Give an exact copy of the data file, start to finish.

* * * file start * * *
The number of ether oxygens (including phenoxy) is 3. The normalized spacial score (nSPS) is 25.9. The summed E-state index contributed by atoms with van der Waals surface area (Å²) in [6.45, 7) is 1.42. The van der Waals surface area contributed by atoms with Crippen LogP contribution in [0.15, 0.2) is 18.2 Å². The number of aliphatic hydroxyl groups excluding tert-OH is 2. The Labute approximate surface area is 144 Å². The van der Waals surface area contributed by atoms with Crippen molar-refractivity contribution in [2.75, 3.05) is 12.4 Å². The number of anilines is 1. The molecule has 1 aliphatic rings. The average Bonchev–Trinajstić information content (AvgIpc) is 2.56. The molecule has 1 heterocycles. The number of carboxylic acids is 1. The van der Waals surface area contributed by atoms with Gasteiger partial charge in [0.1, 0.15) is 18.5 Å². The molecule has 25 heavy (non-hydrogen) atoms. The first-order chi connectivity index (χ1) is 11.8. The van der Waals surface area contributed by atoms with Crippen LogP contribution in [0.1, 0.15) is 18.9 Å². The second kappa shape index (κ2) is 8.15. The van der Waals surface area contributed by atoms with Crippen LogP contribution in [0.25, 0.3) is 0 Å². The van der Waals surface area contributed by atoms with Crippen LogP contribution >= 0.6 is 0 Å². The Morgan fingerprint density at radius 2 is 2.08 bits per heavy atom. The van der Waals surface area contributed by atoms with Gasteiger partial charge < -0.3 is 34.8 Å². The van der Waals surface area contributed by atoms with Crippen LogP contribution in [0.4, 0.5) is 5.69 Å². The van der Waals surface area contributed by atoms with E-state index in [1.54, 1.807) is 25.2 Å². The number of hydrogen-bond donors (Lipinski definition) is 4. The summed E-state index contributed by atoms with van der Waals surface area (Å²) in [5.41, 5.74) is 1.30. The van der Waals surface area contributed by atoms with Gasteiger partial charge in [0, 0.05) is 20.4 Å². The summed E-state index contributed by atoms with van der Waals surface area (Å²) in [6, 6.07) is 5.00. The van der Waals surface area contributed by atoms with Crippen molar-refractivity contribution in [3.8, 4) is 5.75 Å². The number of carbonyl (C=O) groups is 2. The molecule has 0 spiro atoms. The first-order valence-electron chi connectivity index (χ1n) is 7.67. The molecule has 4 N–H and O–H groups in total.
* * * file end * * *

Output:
The number of ether oxygens (including phenoxy) is 3. The normalized spacial score (nSPS) is 25.9. The summed E-state index contributed by atoms with van der Waals surface area (Å²) in [6.45, 7) is 1.42. The van der Waals surface area contributed by atoms with Crippen LogP contribution in [0.15, 0.2) is 18.2 Å². The number of aliphatic hydroxyl groups excluding tert-OH is 2. The Labute approximate surface area is 144 Å². The van der Waals surface area contributed by atoms with Crippen molar-refractivity contribution in [2.75, 3.05) is 12.4 Å². The number of anilines is 1. The molecule has 1 aliphatic rings. The average Bonchev–Trinajstić information content (AvgIpc) is 2.56. The molecule has 1 heterocycles. The number of carboxylic acids is 1. The van der Waals surface area contributed by atoms with Gasteiger partial charge in [0.1, 0.15) is 18.5 Å². The molecule has 25 heavy (non-hydrogen) atoms. The first-order chi connectivity index (χ1) is 11.8. The van der Waals surface area contributed by atoms with Crippen LogP contribution in [0.1, 0.15) is 18.9 Å². The second kappa shape index (κ2) is 8.15. The van der Waals surface area contributed by atoms with Crippen LogP contribution in [0.25, 0.3) is 0 Å². The van der Waals surface area contributed by atoms with Crippen LogP contribution >= 0.6 is 0 Å². The Morgan fingerprint density at radius 2 is 2.08 bits per heavy atom. The van der Waals surface area contributed by atoms with Gasteiger partial charge < -0.3 is 34.8 Å². The van der Waals surface area contributed by atoms with Crippen LogP contribution in [0.4, 0.5) is 5.69 Å². The van der Waals surface area contributed by atoms with E-state index in [1.54, 1.807) is 25.2 Å². The number of hydrogen-bond donors (Lipinski definition) is 4. The summed E-state index contributed by atoms with van der Waals surface area (Å²) in [5.41, 5.74) is 1.30. The van der Waals surface area contributed by atoms with Gasteiger partial charge in [0, 0.05) is 20.4 Å². The summed E-state index contributed by atoms with van der Waals surface area (Å²) in [6, 6.07) is 5.00. The van der Waals surface area contributed by atoms with Crippen molar-refractivity contribution in [3.8, 4) is 5.75 Å². The number of carbonyl (C=O) groups is 2. The molecule has 0 spiro atoms. The first-order valence-electron chi connectivity index (χ1n) is 7.67. The molecule has 4 N–H and O–H groups in total.